Author Janice Galloway led criticism of Creative Scotland's all-male judging panel for its black tie awards ceremony, which is to take place at Kelvingrove Art Gallery and Museum in Glasgow on December 13.
Galloway, who will be abroad and unable to attend despite being short-listed for one of the prizes, said the all-male panel was an "unusual oversight". Other artists criticised the decision on Twitter.
The Creative Scotland Gala Awards Ceremony has already been attacked over the selling of corporate tickets at £100-a-head. The new row comes at the end of what was supposed to be a celebratory year for the arts body. Instead, it has been lambasted by hundreds of artists in a public letter, is undertaking two internal reviews, and Culture Secretary Fiona Hyslop has repeatedly called for it to improve and reform.
Earlier this year, Galloway said "something is wrong at the heart of Creative Scotland" after being asked to re-write her acceptance text on winning the £30,000 Scottish Mortgage Investment Trust Book of the Year Award for her acclaimed memoir All Made Up.
Last night, she said she had been given little information about the award she has been shortlisted for.
She said: "It is usual protocol to inform people what they've been listed for, why and by whom. It is usual protocol to give a deal of information about the awards and what they represent. I know nothing about them or how the judges were selected. It seems an unusual oversight if there are no women on the panel."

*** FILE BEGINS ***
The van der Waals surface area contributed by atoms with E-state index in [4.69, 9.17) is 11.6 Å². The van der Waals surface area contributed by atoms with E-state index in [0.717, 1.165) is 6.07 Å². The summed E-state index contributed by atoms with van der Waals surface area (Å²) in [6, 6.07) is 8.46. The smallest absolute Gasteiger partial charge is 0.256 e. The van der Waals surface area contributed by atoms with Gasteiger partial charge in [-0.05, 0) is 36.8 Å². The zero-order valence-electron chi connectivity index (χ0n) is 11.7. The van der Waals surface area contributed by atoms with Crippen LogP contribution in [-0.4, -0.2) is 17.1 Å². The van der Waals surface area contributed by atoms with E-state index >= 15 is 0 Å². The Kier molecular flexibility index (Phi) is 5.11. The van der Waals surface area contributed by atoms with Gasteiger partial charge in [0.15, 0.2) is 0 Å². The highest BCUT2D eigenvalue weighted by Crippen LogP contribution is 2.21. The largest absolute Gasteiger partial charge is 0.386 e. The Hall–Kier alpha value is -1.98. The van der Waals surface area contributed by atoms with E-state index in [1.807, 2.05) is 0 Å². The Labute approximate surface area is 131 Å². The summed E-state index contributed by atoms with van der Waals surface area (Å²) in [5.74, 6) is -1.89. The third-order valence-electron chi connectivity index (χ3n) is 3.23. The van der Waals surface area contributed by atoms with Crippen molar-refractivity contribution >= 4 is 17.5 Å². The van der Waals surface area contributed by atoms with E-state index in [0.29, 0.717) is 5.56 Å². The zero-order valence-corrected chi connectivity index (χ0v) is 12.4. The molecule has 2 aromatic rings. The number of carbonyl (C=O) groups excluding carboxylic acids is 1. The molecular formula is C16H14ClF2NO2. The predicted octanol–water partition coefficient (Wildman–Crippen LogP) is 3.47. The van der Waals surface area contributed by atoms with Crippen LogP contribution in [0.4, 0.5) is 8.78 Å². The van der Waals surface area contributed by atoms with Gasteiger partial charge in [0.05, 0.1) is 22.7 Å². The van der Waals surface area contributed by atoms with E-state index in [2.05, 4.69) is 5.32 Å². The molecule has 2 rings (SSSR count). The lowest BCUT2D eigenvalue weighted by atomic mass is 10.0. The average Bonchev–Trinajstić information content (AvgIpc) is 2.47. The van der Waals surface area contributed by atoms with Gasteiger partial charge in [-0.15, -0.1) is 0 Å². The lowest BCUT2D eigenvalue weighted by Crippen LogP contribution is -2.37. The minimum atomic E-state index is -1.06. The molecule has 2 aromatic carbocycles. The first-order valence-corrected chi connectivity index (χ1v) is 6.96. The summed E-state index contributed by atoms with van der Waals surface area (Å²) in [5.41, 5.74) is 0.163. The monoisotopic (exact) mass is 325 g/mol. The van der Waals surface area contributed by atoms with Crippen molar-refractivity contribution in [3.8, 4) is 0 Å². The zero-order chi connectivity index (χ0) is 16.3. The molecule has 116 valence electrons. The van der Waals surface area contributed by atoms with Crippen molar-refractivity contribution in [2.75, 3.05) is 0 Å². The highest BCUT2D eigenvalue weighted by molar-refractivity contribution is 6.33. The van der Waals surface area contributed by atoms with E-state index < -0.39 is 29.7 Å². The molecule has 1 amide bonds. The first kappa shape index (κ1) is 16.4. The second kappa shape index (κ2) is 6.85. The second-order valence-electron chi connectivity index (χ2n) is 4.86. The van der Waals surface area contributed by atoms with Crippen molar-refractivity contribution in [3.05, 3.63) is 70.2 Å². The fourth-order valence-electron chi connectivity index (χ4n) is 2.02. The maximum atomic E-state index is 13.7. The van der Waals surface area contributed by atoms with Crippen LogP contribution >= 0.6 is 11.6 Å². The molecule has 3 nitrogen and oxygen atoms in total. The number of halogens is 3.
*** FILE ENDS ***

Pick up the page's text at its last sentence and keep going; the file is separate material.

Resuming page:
Katrina Brown, director of the Common Guild gallery in Glasgow, and a former judge of the Turner Prize, said: "I think it is really surprising and highly disappointing that they do not have a balanced panel of people. There's a lot of talented women in all the arts in Scotland who they could have asked."
Hannah McGill, former director of the Edinburgh International Film Festival noted on Twitter: "Juries have to be diverse [and] you damn well don't give up trying until they are."
Playwright Linda McLean said: "Who put this team together? Seriously, do we need a campaign for women in the arts, again?"
It is understood the body had found it difficult to find judges for the awards, given the criticism it has received in recent months.
A Creative Scotland spokeswoman said: "A broad range of arts, culture and media professionals were invited to form part of the judging panel.
"Invites were extended to those with specialist areas of knowledge across the cultural and media sector.
"Creative Scotland is committed to putting equality at the heart of its activity."
She added: "Female judges were selected but were unable to take part."
The spokeswoman added that all artists shortlisted for awards will be given three free tickets for the ceremony and can purchase more with a 20% reduction.
The judging panel comprises: Iain Munro, director of creative development at Creative Scotland, Andrew Lockyer, executive producer of The Culture Show and The Review Show for the BBC, Sanjeev Kohli, the writer, actor and comedian, poet Tom Pow, Aaron Shorr, of the Royal Conservatoire of Scotland, Allan Rennie, editor of the Daily Record and Paul English, the newspaper's arts and entertainment writer.